Friday, May 30, 2008

Camper and Tequila

I feel like I have been pointing this blog at Camper a lot recently and here I go again. I picked up a copy of Wine & Spirits at the airport last week which had a tequila piece by my buddy Mr. English. It is accompanied by another piece by David Wondrich decimating the Highland and Lowland classifications. Together, I think these two articles might be the best writing on Agave I have seen this year.

Also, C's article is the first mention I have seen of Ocho, a tequila that just launched in Europe oddly enough and is not available in the US yet. Jacques Bezuidenhout (a major source of Tequila knowledge for me) and I were just lamenting a few months ago the lack of attention being paid to terroir and the growing of agave. Well it looks like this brand is not only paying attention to it, they are capitalizing on it by using vintages and field designations. I am overjoyed. Even if the juice doesn't pan out (which I find highly unlikely given who is making it), the fact that a brand with this kind of backing is positioning itself to rely on education in such a big way bodes very well for my vision for the future of my craft. Who knows, maybe this could lead to Bourbon labels actually listing the stills in which they were made.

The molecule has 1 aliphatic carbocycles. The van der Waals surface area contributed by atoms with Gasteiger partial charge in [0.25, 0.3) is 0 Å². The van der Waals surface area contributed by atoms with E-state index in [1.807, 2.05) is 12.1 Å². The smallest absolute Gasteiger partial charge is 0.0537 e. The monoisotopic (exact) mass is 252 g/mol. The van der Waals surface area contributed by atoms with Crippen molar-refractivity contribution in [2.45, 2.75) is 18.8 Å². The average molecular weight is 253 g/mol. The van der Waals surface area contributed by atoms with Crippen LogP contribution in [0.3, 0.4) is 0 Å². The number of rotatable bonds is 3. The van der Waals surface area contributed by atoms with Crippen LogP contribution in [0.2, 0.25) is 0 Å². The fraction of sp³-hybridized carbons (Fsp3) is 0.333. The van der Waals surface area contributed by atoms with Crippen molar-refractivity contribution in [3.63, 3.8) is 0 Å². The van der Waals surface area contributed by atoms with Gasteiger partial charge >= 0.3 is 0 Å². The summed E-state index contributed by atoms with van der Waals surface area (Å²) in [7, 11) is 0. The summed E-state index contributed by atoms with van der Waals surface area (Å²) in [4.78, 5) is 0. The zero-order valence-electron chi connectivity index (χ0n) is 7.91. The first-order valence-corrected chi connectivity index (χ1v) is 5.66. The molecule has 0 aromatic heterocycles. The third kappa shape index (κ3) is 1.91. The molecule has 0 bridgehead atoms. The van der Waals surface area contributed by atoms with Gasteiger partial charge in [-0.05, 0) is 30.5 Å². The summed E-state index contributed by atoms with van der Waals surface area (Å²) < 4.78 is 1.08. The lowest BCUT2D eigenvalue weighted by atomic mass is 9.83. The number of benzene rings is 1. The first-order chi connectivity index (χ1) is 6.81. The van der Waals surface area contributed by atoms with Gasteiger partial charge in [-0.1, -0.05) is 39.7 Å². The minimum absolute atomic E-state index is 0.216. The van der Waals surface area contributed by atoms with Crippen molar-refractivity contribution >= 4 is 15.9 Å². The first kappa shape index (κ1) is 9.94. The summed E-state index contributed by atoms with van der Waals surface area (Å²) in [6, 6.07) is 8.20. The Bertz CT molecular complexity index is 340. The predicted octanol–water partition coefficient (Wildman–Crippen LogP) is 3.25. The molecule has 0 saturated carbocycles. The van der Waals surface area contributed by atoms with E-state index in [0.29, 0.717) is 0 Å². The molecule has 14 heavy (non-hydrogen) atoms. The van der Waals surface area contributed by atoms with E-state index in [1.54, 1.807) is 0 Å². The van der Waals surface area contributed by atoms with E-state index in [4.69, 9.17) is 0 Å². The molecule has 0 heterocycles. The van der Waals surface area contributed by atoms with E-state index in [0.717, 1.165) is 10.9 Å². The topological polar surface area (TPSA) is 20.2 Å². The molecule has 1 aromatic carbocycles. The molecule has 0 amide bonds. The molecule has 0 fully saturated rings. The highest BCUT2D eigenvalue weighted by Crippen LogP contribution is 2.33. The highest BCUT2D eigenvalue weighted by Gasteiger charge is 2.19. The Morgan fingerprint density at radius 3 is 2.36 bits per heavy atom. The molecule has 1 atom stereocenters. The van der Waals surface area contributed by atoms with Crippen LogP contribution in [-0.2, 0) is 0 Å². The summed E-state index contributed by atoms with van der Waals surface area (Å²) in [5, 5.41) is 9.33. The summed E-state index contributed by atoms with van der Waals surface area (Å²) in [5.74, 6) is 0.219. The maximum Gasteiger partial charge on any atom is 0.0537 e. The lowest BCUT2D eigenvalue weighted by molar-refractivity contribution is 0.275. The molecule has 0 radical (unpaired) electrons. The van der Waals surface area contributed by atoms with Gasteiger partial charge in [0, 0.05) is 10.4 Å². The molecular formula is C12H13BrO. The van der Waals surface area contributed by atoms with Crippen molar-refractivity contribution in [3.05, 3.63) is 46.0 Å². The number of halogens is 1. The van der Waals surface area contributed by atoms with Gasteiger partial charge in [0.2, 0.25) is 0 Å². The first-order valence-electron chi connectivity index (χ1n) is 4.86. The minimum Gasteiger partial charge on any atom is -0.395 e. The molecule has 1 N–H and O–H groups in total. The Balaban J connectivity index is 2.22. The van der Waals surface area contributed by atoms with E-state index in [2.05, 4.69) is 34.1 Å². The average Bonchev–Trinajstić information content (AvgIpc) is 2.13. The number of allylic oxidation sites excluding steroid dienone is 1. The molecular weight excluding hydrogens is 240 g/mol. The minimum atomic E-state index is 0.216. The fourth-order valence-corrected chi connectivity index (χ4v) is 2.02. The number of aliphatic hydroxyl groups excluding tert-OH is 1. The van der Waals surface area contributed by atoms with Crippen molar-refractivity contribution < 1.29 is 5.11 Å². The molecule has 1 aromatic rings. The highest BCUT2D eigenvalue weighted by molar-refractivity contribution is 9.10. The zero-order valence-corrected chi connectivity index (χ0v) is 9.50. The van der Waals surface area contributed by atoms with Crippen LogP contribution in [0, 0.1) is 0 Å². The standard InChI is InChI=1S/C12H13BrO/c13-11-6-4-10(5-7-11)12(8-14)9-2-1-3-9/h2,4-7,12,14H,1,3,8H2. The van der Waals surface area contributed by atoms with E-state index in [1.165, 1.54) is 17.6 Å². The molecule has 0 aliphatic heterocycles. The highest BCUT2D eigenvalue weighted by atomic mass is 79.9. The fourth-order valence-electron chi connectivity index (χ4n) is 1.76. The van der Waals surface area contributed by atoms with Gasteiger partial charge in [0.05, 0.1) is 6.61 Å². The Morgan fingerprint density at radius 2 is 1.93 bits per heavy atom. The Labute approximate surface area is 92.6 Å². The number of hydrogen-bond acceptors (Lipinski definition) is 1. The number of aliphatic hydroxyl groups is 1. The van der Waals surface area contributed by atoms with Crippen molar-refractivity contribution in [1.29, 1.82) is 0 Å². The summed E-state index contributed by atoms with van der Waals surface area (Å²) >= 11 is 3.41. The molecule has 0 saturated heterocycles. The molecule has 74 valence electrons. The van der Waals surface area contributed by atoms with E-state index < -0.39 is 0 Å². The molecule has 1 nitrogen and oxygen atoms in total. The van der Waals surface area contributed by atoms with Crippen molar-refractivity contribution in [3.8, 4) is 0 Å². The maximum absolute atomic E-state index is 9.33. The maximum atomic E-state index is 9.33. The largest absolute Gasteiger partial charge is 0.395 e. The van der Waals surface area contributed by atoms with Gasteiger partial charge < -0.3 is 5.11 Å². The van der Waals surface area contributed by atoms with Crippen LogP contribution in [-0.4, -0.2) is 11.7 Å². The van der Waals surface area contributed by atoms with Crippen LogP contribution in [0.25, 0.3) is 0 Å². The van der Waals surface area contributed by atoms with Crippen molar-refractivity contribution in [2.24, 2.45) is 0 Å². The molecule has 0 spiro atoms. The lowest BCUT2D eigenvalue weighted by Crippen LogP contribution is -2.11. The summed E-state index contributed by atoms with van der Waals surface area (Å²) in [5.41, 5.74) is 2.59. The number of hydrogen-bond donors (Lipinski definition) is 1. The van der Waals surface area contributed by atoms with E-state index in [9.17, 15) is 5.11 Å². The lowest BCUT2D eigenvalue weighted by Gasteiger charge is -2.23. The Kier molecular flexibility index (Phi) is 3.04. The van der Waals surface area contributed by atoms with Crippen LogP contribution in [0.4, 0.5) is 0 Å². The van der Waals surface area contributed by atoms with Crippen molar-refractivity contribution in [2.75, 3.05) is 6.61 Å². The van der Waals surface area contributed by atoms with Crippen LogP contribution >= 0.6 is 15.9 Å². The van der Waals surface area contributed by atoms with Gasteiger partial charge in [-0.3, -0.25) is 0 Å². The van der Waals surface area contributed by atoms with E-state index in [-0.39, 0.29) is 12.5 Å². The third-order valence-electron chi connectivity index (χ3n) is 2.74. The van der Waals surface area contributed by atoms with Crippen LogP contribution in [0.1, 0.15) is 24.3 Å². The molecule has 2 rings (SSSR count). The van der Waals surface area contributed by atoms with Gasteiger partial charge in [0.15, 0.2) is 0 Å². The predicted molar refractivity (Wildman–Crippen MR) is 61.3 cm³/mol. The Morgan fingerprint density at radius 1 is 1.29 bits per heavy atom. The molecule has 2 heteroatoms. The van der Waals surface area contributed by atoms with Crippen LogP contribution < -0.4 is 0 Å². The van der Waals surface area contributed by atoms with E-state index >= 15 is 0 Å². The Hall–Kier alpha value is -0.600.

I am having drinks with the American importer of Ocho later this week and I hope to have more info then.

PS The pic above is of the controller for my seat on the Virgin America flight I was on when I read these articles. Notice the cake button....they have a friggen button for cake!!!


Jay Hepburn said...

I'm flying Virgin Atlantic when I make my way over the pond towards Tales of the Cocktail... I can only *hope* they have a cake button on their trans-atlantic flights too!

I've yet to see Ocho in the shops here in London, but I'll keep an eye out. The marketing info is certainly enticing...

camper said...

Thanks Neyah- this is a huge compliment coming from you.

H. said...

I was both with Camper in Mexico when he got the news that he was going to do that article and with you,Neyah, later that week trying Ocho for the first time. While in Mexico, Tomas Estes showed me the European bottle of Ocho, but I did not taste it. Then on my way home from buying a car in San Diego last week, I stopped in Santa Barbara, picked up a copy of the mag, buckled up to a glass of Siete Leguas Anejo and read. I agree, not only some of the best writing on the topic, but some of Camper's best work in general. All in all, very exciting stuff.